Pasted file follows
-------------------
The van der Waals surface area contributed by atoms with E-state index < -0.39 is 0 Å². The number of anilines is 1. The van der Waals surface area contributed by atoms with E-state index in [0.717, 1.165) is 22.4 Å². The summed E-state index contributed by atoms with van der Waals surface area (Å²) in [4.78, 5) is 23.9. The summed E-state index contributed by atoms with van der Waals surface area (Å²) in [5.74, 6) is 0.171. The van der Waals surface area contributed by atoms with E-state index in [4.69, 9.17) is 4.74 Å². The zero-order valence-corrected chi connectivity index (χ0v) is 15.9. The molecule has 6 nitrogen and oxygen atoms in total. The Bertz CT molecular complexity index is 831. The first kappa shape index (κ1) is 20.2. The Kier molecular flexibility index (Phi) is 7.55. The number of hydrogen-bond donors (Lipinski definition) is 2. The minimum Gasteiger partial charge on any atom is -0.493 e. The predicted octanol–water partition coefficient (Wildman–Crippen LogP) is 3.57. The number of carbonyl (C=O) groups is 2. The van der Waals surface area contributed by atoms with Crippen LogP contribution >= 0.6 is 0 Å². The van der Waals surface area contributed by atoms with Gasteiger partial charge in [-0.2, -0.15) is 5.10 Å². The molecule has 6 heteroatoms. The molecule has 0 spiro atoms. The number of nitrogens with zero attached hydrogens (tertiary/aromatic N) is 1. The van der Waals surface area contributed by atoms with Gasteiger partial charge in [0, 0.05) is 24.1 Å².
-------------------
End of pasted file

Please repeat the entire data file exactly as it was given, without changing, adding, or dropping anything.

The van der Waals surface area contributed by atoms with E-state index < -0.39 is 0 Å². The number of anilines is 1. The van der Waals surface area contributed by atoms with E-state index in [0.717, 1.165) is 22.4 Å². The summed E-state index contributed by atoms with van der Waals surface area (Å²) in [4.78, 5) is 23.9. The summed E-state index contributed by atoms with van der Waals surface area (Å²) in [5.74, 6) is 0.171. The van der Waals surface area contributed by atoms with E-state index in [4.69, 9.17) is 4.74 Å². The zero-order valence-corrected chi connectivity index (χ0v) is 15.9. The molecule has 6 nitrogen and oxygen atoms in total. The Bertz CT molecular complexity index is 831. The first kappa shape index (κ1) is 20.2. The Kier molecular flexibility index (Phi) is 7.55. The number of hydrogen-bond donors (Lipinski definition) is 2. The minimum Gasteiger partial charge on any atom is -0.493 e. The predicted octanol–water partition coefficient (Wildman–Crippen LogP) is 3.57. The number of carbonyl (C=O) groups is 2. The van der Waals surface area contributed by atoms with Crippen LogP contribution >= 0.6 is 0 Å². The van der Waals surface area contributed by atoms with Gasteiger partial charge in [-0.2, -0.15) is 5.10 Å². The molecule has 6 heteroatoms. The molecule has 0 spiro atoms. The number of nitrogens with zero attached hydrogens (tertiary/aromatic N) is 1. The van der Waals surface area contributed by atoms with Gasteiger partial charge in [0, 0.05) is 24.1 Å².